Speaker 3: 13:11 So, you know, we instituted a couple of years ago, a requirement that in order to graduate high school, uh, every student needs to take at least one ethnic studies course. And that graduation requirement is now in place for this year's freshmen class. But it's not just about one course. It's also about training teachers, uh, in our entire curriculum to be able to have an ethnic studies frame. So in the way that we teach math in the way that we teach science, certainly in the way that we teach literature arts music, can we bring this frame into the conversation so that what students are learning is relevant and grounded in their own real experience? So the expansion of ethnic studies is a, is a very much a priority for us moving forward. Okay.
Speaker 1: 14:02 As you mentioned, the district is going to roll out some new programs to help students recover. How is the district going to help students who have suffered learning loss?
Speaker 3: 14:11 So we're starting with a rapid, uh, dramatically expanded summer program. So starting on June 21st, we're going to be offering summer school to all of our students at all of our grades. And it's about academic support, but also community enrichment. So we're partnering with the San Diego foundation and a number of community-based organizations to offer enrichment programs to students this summer. We're calling it a summer of learning and joy. So the dramatically expanded summer school program is where we begin that process towards recovery. And then as we get into the next school year, we want to extend the day with afterschool tutoring available to more students. Uh, we want to expand our mental health support in terms of counselors and other mental health professionals. And we want to very much focus on what has been proven to be very successful professional development of teachers so that when we have coaches that can work side by side with teachers in the classroom with students that really shows a dramatic improvements in literacy and math, uh, in a variety of subjects and in social and emotional learning. So an expansion of that student center professional development, uh, will be a core strategy as we move forward into the fall. I've been
Speaker 1: 15:35 Speaking to Richard Berrera president of the San Diego unified school board. Richard, thank you so much for joining. Thank you so much, Jade. You're listening to KPBS midday edition. I'm Jade Heintzman with Andrew Bowen. Maureen is off as the country continues to reckon with its harmful history of racial injustice born out of slavery and systemic racism. California's newly formed reparations task force is meeting the nine member task force met for the first time last week and established their goal to study and develop reparation proposals for African-Americans reparations task force member, Monica Montgomery step, who also represents district four on the San Diego city council joined mid day edition to talk about her role on the task force and what she hopes to accomplish. Here's that interview. So in this first meeting with the task force, you all spent time defining what reparations is. And when we look at places like Evanston, Illinois, and Asheville, North Carolina, they call social programs, reparations, but that's not what we're talking about here. Can you explain the differences and what this task force is trying to address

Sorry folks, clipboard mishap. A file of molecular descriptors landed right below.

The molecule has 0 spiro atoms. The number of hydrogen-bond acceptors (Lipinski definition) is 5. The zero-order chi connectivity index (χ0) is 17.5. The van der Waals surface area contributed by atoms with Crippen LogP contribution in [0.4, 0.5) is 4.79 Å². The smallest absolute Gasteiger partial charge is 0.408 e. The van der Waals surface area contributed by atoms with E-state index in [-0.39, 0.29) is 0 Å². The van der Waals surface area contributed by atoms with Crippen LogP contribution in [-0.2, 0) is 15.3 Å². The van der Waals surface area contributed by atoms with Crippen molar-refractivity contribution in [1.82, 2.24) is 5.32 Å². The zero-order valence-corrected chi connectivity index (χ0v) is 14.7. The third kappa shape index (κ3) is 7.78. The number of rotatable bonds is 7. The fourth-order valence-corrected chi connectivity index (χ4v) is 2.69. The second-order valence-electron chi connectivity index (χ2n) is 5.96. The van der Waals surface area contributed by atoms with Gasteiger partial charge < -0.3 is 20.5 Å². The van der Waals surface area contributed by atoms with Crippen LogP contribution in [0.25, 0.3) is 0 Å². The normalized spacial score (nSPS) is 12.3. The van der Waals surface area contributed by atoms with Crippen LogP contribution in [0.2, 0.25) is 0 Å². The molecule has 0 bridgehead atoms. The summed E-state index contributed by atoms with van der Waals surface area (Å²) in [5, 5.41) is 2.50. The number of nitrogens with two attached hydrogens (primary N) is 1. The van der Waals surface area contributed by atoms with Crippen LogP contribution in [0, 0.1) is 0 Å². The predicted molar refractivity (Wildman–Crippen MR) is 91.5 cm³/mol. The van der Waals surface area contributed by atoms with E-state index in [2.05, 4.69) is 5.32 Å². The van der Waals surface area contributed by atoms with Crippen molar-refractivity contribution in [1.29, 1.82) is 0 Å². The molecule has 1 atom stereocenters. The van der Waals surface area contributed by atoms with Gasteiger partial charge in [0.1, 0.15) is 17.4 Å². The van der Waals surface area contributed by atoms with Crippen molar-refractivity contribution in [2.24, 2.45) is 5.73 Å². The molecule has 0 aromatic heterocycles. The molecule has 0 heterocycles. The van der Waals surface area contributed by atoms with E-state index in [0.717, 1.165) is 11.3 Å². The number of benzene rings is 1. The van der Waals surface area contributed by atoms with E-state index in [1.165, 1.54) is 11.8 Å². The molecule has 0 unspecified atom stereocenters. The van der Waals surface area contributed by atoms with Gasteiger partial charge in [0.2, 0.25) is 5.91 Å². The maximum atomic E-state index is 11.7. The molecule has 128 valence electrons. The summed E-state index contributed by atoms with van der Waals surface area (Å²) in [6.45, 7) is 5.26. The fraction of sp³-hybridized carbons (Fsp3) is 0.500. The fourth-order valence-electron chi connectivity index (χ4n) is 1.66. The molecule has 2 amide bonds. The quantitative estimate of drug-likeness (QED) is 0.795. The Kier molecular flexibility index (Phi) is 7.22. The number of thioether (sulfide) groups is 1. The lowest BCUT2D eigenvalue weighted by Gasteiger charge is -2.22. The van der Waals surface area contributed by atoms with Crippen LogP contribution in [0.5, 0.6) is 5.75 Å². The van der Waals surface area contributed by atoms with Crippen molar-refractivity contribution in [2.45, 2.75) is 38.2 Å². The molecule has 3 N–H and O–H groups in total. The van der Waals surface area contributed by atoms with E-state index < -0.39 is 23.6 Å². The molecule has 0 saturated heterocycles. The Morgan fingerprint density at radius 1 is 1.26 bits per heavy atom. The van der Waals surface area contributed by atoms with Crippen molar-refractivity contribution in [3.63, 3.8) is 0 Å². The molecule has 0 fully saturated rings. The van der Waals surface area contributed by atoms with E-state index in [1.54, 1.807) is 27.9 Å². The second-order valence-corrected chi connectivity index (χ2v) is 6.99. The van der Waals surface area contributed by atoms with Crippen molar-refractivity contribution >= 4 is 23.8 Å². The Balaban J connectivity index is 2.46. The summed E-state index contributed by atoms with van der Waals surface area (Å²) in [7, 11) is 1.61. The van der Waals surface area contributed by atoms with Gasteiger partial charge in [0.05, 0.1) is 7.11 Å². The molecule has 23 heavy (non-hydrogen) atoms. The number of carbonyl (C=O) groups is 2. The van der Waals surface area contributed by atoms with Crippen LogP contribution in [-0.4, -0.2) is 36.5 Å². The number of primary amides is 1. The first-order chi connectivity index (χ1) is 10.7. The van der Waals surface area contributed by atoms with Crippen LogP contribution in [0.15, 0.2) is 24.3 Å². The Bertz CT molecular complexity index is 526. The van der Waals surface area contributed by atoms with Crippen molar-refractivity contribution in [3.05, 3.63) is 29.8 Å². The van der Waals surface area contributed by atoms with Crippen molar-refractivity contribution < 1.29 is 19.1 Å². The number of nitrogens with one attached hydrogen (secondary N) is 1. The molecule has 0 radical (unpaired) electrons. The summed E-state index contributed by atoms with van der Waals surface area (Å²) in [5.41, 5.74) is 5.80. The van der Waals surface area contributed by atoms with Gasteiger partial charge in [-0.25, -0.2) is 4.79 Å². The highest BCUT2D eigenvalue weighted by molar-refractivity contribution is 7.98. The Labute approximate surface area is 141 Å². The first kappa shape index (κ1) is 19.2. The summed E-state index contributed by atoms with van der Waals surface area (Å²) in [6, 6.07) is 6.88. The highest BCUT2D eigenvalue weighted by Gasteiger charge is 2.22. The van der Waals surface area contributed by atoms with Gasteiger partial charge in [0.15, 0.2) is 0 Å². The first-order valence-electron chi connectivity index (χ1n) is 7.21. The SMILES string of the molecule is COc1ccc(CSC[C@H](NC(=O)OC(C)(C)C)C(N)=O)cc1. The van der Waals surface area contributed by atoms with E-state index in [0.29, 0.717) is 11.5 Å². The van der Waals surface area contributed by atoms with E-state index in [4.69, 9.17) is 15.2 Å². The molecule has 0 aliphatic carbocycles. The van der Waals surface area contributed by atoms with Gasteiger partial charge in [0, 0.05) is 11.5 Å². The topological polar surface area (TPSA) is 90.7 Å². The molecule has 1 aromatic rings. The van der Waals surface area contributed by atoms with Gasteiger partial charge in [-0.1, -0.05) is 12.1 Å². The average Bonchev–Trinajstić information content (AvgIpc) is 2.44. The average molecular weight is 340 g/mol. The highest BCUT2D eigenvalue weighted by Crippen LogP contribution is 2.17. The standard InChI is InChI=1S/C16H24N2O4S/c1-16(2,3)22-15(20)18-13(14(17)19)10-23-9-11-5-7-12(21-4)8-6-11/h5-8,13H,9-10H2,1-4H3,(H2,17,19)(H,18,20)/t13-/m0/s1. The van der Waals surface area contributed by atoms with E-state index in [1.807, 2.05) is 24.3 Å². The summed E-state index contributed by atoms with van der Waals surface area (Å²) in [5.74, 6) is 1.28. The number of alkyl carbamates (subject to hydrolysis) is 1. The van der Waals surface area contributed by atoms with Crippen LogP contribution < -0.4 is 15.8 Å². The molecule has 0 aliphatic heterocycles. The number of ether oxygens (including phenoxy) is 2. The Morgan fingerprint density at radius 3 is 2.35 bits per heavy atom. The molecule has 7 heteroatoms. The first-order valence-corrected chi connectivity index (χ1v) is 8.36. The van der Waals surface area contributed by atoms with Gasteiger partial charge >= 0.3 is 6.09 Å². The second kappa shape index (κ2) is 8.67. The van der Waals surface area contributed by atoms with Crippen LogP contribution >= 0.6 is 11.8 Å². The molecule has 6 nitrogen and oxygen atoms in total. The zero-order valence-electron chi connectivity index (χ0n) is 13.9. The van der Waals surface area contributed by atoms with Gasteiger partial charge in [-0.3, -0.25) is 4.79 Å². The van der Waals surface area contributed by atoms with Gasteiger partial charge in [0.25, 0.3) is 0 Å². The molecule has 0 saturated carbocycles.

Speaker 2: 16:50 This task force is charged with doing some investigatory work, additional research, truly defining what reparations should mean for African-American Californians, and then completing a proposal by June 1st of 2023, so that the state legislature lecture could have a say in that proposal. So I believe in certain aspects of reparations around cash payments, around additional social programs, investing into failing schools with African-American students, student loan debt pay off, there are many different ways that we can go about pursuing this repair that needs to happen not only in California, but in the nation. We just have to figure out the best way to do that and educate people along the way.
Speaker 1: 17:48 How will the task figure out who qualifies for reparations AB